The findings suggest that severe and prolonged ocean anoxia or ocean deoxygenation must have occurred across large volumes of Earth's ocean bottoms. Ocean deoxygenation affects how much oxygen seawater can hold and the circulation patterns that carry oxygen-rich water to the deeper ocean. Previous studies revealed that the amount of oxygen in different parts of the oceans aren’t equal. For instance, several areas have little to no oxygen, which are called “oxygen minimum zones.”

According to Carbon Brief, a UK-based website designed to improve the understanding of climate change, both in terms of the science and the policy response, the oxygen levels in those areas are low enough to be lethal to most marine life. Unfortunately, scientists said that these low-oxygen regions are expanding, which could have “dramatic” biological, ecological, economic and climatic consequences. The risk of deoxygenation not only impacts that affected zones but also all oxygen concentrations in all ocean basins and affects a growing number of coastal regions. Since the 1960s, scientists said that there has been an average 2% decline of oxygen in the ocean.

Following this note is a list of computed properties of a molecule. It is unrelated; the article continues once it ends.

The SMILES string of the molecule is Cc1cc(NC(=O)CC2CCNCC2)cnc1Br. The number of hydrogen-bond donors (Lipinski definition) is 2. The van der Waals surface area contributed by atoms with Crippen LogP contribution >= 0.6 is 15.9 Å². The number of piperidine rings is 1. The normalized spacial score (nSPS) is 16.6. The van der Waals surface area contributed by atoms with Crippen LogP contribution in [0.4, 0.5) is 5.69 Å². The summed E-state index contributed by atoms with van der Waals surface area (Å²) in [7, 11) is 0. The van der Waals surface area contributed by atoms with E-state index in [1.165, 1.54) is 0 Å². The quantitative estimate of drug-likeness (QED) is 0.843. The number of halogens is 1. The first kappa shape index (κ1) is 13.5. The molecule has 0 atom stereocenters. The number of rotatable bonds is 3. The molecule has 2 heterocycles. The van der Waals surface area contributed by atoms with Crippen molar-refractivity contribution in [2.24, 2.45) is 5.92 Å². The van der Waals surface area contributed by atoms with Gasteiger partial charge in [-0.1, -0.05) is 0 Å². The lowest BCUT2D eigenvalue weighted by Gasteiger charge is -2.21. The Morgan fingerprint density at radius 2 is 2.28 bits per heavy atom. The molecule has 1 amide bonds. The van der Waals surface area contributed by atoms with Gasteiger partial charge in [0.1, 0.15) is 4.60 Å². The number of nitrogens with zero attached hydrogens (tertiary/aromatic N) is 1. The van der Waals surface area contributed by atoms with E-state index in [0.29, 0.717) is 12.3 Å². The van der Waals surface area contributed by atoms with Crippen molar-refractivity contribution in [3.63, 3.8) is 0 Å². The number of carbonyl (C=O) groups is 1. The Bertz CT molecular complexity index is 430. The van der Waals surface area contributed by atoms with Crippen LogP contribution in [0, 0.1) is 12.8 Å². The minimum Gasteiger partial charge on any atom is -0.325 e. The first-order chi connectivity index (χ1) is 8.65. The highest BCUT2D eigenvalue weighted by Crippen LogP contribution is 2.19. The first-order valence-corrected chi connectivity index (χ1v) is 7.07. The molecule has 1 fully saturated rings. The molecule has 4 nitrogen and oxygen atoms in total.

Researchers from the recent study state that the ocean deoxygenation in the Late Ordovician event occurred after Gondwana, a single super-continent, experienced global cooling that gripped much of it under glaciers. "Our study has squeezed out a lot of the remaining uncertainty over the extent and intensity of the anoxic conditions during a mass die-off that occurred hundreds of millions of years ago," lead author Richard George Stockey said. 

Today, marine oxygen loss is also evident mainly due to global warming. Warming affects the ocean and its dissolved oxygen content in several ways. It also influences the solubility of oxygen in the water. The researchers said that increasingly documented deoxygenation in our oceans will put a strain on many organism types. "There is no way that low oxygen conditions are not going to have a severe effect on diversity," Stockey said.